Furthermore, within the BRICS, the current concern is the Russia-Ukraine war continuing since February 2021. Putin’s aggressive agenda and blatant violation of international norms, including the UN Charter, while forcefully occupying the eastern flanks of Ukraine, are making geopolitical equations worse every single day. In fact, Putin could not travel to a BRICS member nation, ie, South Africa, this time for the latest summit, fearing his arrest as the International Criminal Court (ICC) has already issued an arrest warrant against him. South Africa is an ICC member and would be compelled to arrest Putin if he enters its territory. Therefore, the spymaster has avoided attending the latest BRICS summit and has deputed his Foreign Minister and confidant Sergey Lavrov instead. On March 17, 2023, after conducting an investigation of war crimes, crimes against humanity, and genocide, the ICC issued arrest warrants for Putin and Maria Lvova-Belova, the Russian Commissioner for Children’s Rights. The ICC indictment alleges that both are responsible for war crimes involving the unlawful deportation and transfer of children from Ukraine to Russia. Meanwhile, Moscow has denied the allegations and labelled the charges as completely outrageous. The biggest irony is that the ICC has no power to arrest such suspects and can exercise its jurisdiction only within its member nations. The Russian Federation is not a member of the ICC at present. Besides, Putin’s war game in Ukraine and NATO’s constant supply of lethal weapons to the latter are creating an environment of almost a Third World War in Europe, putting the whole world at risk of another catastrophe immediately after the harrowing COVID-19.

Furthermore, Brazil and South Africa, two other members of the BRICS community, are undergoing significant economic and political upheavals recently. Especially the chaos brought by Jair Bolsonaro, the outgoing President, and currently, Lula’s populist political agenda may once again herald disaster for Brazil. With all these in mind, the future of BRICS and its new members will face turbulent times in the days to come.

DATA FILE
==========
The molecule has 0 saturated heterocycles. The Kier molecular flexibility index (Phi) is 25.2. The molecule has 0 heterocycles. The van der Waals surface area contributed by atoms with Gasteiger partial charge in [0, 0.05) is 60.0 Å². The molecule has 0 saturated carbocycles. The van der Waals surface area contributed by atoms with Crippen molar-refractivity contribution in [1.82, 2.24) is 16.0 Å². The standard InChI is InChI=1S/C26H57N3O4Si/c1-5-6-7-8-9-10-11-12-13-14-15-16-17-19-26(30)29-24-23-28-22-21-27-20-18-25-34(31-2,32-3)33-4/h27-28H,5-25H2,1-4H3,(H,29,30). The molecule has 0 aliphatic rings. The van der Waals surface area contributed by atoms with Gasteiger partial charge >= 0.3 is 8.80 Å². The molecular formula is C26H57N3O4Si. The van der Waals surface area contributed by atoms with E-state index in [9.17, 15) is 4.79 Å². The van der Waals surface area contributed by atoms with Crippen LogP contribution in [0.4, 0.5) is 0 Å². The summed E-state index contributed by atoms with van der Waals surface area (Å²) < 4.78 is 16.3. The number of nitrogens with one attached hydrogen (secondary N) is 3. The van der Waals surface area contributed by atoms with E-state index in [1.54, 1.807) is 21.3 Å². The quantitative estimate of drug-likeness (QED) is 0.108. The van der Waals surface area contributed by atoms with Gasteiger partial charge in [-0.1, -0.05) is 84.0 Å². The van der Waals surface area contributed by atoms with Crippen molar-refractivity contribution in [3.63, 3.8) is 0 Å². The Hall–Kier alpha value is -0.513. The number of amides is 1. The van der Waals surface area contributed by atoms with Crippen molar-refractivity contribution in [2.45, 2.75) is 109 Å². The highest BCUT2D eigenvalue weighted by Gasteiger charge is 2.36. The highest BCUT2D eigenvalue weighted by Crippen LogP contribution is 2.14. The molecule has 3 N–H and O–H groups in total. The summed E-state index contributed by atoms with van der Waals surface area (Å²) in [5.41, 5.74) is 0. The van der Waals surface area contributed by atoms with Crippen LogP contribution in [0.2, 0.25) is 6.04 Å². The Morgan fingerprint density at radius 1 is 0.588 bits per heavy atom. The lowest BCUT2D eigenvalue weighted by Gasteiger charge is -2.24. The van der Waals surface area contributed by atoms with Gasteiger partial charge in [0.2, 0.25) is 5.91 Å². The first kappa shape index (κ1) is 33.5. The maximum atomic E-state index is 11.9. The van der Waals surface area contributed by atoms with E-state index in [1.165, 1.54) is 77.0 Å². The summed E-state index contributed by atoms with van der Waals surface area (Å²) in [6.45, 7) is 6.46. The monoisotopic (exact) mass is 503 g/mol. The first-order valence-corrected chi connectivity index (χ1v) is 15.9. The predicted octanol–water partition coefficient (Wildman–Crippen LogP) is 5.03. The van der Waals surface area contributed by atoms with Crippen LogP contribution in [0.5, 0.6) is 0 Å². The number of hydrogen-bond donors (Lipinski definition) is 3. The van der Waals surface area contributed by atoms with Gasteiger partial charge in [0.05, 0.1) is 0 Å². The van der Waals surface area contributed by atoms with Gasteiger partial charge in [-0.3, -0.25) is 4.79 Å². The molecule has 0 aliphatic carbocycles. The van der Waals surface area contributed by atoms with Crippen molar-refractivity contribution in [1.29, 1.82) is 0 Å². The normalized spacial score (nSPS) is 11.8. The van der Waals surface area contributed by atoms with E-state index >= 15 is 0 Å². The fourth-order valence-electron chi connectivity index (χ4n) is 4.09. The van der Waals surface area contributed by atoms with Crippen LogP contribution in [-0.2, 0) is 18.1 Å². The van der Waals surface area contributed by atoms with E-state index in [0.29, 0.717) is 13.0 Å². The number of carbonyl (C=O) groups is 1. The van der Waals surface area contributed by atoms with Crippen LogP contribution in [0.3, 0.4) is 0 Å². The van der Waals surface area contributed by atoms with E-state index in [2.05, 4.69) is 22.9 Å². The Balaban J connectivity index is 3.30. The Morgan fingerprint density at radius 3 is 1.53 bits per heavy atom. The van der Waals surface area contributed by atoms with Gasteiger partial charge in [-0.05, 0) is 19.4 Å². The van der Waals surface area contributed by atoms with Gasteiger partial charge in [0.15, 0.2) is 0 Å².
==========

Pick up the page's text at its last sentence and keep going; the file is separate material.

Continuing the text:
For Delhi, it would be challenging to balance its growing relationship with the US and the West while spearheading a forum where China is the most dominant power. Beijing’s agenda for de-dollarisation and creating an economic spectacle for dethroning the Bretton-Woods institutions would not augur well for the rest of the BRICS community, including the newly inducted ones. The reason is that BRICS is a relatively new platform, while the US-led global liberal order is an old and experienced system, so to say. Indeed, the US and the West-led institutions have already witnessed multipronged crises and have learned the art of survival. So only with the assurance of China, the largest economic giant in the world, a dwindling Russia under Putin, and a fast-emerging global power like India under strongman Narendra Modi, bracing for its own identity, power, and influence with a strong tilt towards the US, could possibly create a serious push-and-pull game within BRICS in the coming days. And the game has already begun; India displayed its power and branding at the Johannesburg summit with the announcement of its rare space science marvel, successfully landing the Chandrayaan-3 mission at the South Pole of the Moon. Frankly speaking, Prime Minister Modi is a highly ambitious statesman who has already committed his country to a five-trillion-dollar economy and developed country status in the coming days. Equally ambitious is Xi, who is already on the road to acquiring the status of China’s lifetime president and ruling until his death, similar to the country’s founder Mao Zedong. Remember, these two leaders are running the two most populous countries in the world, and they are neighbours intensely competing for global power and position. Therefore, BRICS is setting a new power game that will be sharper and tougher in the years to come.